Harry Crews, who died last week, was one of my first literary mentors, during a twelve-day summer workshop in 1970 at the Bread Loaf Writers Conference in Middlebury, Vermont. We must have certainly seemed like an odd match: the grizzled and tattooed, already iconic 34 year-old writer of crazily inventive Southern Gothic fiction, and the 40 year-old late-blooming suburban Jewish woman with only a handful of domestically oriented short stories to her name. I’m sure there were as many freaks and misfits in Harry’s fiction as there were straying husbands and lonely housewives in mine. Yet I’d specifically asked to work with Harry Crews because I loved his novel The Gospel Singer. Although its violence and religious fervor were far removed from anything in my own experience, I still felt a shock of recognition when I read it, and heard the beating heart at the heart of it.
Harry didn’t seem to mind our differences, either, or see them as something that might interfere with his job, which was to help me—even in that short span of time—improve as a writer. One of his responsibilities was to have a one-on-one conference with each of his assigned students. I can’t remember now how long our conference lasted, but I have total recall of sitting on the sun-warmed steps of Maple, the house where faculty resided for the conference, alongside this incredibly dynamic and sexy man who appeared to take my stories, with their landscape of supermarkets and schoolyards and frequent mention of Jello-O molds, seriously, and worthy of constructive criticism. He didn’t suggest I borrow a few of the several “midgets” in his own work for color or variety, or that I lose the Brooklyn accent in either my speaking or writing voice. His teaching method consisted of our looking at my heavily marked-up manuscript together, while he noted what worked, sentence by sentence, word by word, and what didn’t, and why.
But what I remember most from that encounter is the stuff we talked about that had nothing to do with my particular stories, and everything to do with what matters, in art and in life—the universal ache of being, the redemption of compassion and grace. Years later, reading his indelible memoir A Childhood, I learned of some of the tragedies of Harry’s hardscrabble early life: his father’s death before the son’s ability to know him, an abusive stepfather, a crippling bout with what must have been polio, an accident involving a cauldron of scalding water. And I saw the connections between those traumatic events and the only somewhat more surreal content of his novels.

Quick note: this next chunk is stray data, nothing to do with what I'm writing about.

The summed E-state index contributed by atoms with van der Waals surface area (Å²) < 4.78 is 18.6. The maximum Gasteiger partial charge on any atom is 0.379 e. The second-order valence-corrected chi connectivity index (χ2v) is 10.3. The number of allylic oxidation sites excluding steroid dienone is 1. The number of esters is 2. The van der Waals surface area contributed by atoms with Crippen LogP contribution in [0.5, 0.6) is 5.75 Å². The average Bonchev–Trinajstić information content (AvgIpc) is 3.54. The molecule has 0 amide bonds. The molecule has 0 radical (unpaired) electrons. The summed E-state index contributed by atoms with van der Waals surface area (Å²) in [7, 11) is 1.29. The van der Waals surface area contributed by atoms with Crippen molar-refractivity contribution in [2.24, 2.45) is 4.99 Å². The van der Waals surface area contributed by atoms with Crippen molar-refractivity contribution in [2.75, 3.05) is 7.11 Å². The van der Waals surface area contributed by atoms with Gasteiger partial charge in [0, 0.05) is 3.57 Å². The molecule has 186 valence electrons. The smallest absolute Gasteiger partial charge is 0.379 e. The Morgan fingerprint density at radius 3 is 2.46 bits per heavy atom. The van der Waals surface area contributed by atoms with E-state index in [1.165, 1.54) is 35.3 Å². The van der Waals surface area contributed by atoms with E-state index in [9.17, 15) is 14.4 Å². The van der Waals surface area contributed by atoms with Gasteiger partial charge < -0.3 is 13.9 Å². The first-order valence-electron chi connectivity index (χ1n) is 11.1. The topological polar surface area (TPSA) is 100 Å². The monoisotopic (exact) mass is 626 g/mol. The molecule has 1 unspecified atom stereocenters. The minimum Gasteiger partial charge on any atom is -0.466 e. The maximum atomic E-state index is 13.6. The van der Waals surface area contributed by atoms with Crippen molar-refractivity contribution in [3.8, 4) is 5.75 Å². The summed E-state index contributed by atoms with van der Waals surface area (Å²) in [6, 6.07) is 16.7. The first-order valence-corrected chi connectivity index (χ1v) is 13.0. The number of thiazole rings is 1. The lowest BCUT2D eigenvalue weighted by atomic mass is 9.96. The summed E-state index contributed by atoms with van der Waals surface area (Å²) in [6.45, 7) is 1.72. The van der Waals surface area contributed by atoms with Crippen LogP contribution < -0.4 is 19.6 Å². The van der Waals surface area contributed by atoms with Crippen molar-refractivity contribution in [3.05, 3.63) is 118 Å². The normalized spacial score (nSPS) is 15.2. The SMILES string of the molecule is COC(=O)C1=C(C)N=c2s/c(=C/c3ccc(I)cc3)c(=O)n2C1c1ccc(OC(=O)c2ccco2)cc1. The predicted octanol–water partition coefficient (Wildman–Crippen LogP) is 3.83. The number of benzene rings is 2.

That day in Vermont, he asked about my family, and I mentioned the serendipity that had allowed me to send my two young daughters off to 4-H camp for precisely the twelve days of Bread Loaf. I said that I had never had a room of my own before that summer, having left the bedroom I shared with my two sisters to marry at twenty-two, without ever having gone to sleep-away camp or to college. He listened with fierce attention, like someone being read aloud to. And he told me about the drowning death of his little son, Patrick, in a neighbor’s pool soon after the birth of his and Sally’s second child, Byron—how it happened, and how Sally had sustained him during that horrific time. Sally walked by in the distance as we talked, and they waved to each other, and he remarked on her beauty. What he said, exactly, was “I lust after that woman.” That was the way he spoke, the way he wrote.
Bread Loaf was quickly over, but Harry’s tutelage was not. He agreed, with extraordinary generosity, a couple of years later, to read the manuscripts of two novels in progress I’d been embarrassed to show to anyone else. I sent them to him, and he soon wrote back to say that one of them was viable and the other wasn’t. “You could probably publish that the way it is,” he said about the former. “But it needs some work.” The criticism he offered was as straightforward and honest as his approach to my stories. I still have his letter—a single-spaced, hand-signed typewritten page. He was right about both of my tentative attempts at writing a novel, especially about the “work” needed on the manuscript he deemed better. When a revised version of that novel came out, the dust jacket bore words of praise from Harry that still thrill me because he’d prefaced the comments in his letter by writing that “this is as good place as any to say what I’m sure you already know: I never lie or bullshit about fiction.”
Somehow, I lost touch with Harry, although I heard with dismay about his struggles with alcohol, and read and marveled at everything he ever wrote. Then, a couple of weeks ago, prompted by an email from his biographer, Ted Geltner, seeking anecdotes about his subject, I sent Harry a copy of my latest novel and a note of very belated thanks for the jumpstart he gave to my career, for validating my very sense of myself as a writer. I don’t know if he ever read the book or the note, or what he would have made of them if he had. I doubt that I’ll ever know. But in thinking about Harry Crews, as I’ve been doing rather obsessively since his death, an answer to that recurring question: can writing be taught? comes to mind. Yeah, it can. Or, as Harry might have put it, hell, yes!